Anyone else love waking up to angry or threatening emails from disgruntled customers? Doesn't it just make your day?
Just the other day, we received a somewhat aggressive email from a customer that was unhappy about a mixup with her order. We investigated her complaint immediately, owned the fulfillment error and offered a number of convenient solutions, including a full refund and replacement item, to the customer. She was equally upset and distraught with every step and presented solution. At one point, she threatened to report the store and publicly shame the business even after her all of her requests were met. The customer was simply inconsolable.
As frustrating as it may have been, angry customers often come with the e-commerce "territory". At some point, nearly all online stores will come across that one really angry customer that makes you want to scream, tell them how you REALLY feel or simply ignore them altogether. Of course, don't actually do this if you want to have a business beyond the dispute.
At our core, our agency focuses on customers and clients focused solutions, even in tense dispute-based situations. Dispute solutions should focus on creating a sincere, heart-first resolution experience for customers that shows them that their experience with the brand is important. By doing this, you position your business and brand as an entity that really cares about the experience, customers, and exemplary customer service. When the customer feels like you care, more than anything else, you preserve your brand reputation (from bad reviews) and reestablish your brand as customer-focused. You may even be able to convert
Here are 4 things to try when dealing with customer-focused disputes:
1. Prompt communication with your customer
I often come across businesses that REALLY drop the ball when it comes to communication in disputes. It's incredibly important that you respond promptly (preferably within 24 hours or less) to a potential or active dispute with your customers. It's important that you show them that their issue/dispute is important to you. You also want to keep a paper trail of the communication that can be used for your records if the dispute is escalated to a payment processor (like Stripe, Paypal, Square, Etsy, etc).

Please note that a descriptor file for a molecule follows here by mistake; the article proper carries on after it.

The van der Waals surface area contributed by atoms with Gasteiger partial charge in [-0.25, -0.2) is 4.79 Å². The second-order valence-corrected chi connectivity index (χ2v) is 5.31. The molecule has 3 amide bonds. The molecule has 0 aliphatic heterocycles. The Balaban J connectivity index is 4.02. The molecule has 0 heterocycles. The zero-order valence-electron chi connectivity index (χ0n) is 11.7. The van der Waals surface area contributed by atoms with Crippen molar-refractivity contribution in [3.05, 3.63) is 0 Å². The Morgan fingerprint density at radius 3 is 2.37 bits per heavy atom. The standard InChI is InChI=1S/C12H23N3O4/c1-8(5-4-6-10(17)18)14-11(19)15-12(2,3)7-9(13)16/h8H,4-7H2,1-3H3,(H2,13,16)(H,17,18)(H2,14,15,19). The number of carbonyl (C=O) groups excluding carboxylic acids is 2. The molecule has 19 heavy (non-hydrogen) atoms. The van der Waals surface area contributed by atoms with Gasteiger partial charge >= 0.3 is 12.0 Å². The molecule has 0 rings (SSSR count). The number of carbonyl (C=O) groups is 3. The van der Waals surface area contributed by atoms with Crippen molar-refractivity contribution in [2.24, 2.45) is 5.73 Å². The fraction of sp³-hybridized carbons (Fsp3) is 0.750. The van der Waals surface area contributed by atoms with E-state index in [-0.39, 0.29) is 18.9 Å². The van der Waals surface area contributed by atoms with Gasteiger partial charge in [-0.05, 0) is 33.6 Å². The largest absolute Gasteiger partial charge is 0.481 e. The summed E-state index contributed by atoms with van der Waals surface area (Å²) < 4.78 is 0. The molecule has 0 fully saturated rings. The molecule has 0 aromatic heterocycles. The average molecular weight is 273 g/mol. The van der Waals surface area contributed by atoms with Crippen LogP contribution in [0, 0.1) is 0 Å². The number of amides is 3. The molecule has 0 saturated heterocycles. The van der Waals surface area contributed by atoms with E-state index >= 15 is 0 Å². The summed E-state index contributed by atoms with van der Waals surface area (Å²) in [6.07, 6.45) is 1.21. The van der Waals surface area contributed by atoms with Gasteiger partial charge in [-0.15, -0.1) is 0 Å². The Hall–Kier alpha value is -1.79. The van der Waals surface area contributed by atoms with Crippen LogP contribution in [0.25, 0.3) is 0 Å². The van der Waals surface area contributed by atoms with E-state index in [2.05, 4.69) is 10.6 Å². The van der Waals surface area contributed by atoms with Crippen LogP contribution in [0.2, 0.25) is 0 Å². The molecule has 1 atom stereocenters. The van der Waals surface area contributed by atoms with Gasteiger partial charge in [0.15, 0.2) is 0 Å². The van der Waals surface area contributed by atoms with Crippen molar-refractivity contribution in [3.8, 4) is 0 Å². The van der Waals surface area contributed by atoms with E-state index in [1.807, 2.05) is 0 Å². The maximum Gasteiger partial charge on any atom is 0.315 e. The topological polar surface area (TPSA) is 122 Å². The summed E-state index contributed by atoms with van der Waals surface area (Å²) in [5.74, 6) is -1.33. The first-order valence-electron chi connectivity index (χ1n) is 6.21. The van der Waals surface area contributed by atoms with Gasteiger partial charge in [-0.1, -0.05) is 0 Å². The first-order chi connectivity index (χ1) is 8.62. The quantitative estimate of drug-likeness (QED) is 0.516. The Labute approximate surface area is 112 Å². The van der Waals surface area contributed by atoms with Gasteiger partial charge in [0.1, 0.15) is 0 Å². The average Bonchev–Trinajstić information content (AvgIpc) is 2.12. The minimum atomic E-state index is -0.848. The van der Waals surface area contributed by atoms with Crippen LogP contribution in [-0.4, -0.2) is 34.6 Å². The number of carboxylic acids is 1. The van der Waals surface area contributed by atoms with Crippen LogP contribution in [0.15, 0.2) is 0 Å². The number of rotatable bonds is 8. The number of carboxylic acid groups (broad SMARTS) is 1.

2. Be Human: Apologize and Empathize
For most angry customers, showing them that you're human and will handle this dispute as a "human" (aka not a computer/robot tied to policies and procedures) will help diffuse or even resolve the situation. You want to be sure to offer an apology for the experience and empathize with how they are feeling. Take this as an opportunity to show the customer that you are on their side.
3. Offer A Resolution That Works For Everyone
Soooo... what are we offering as a resolution? While it's crucial that you meet your customer's needs, be sure to offer a resolution that works for your business as well. Be sure to honor your costs, policy and terms to keep yourself in business. Can't give a free item + pay for reshipping costs? Try negotiating with the customer and find something that you both can honor.
4. Update your policies
Did you have to take a loss or eat the cost of an error with a customer? This is the perfect time to do a double-take on your current policies about lost orders, defective items, returns, cancelations and more. Review everything with a fine-tooth comb to make sure you're communicating the RIGHT policies to your customers.
Disputes will happen. It's how you choose to resolve them that has the greatest and longest impact on your business. Share your favorite resolution tips with us!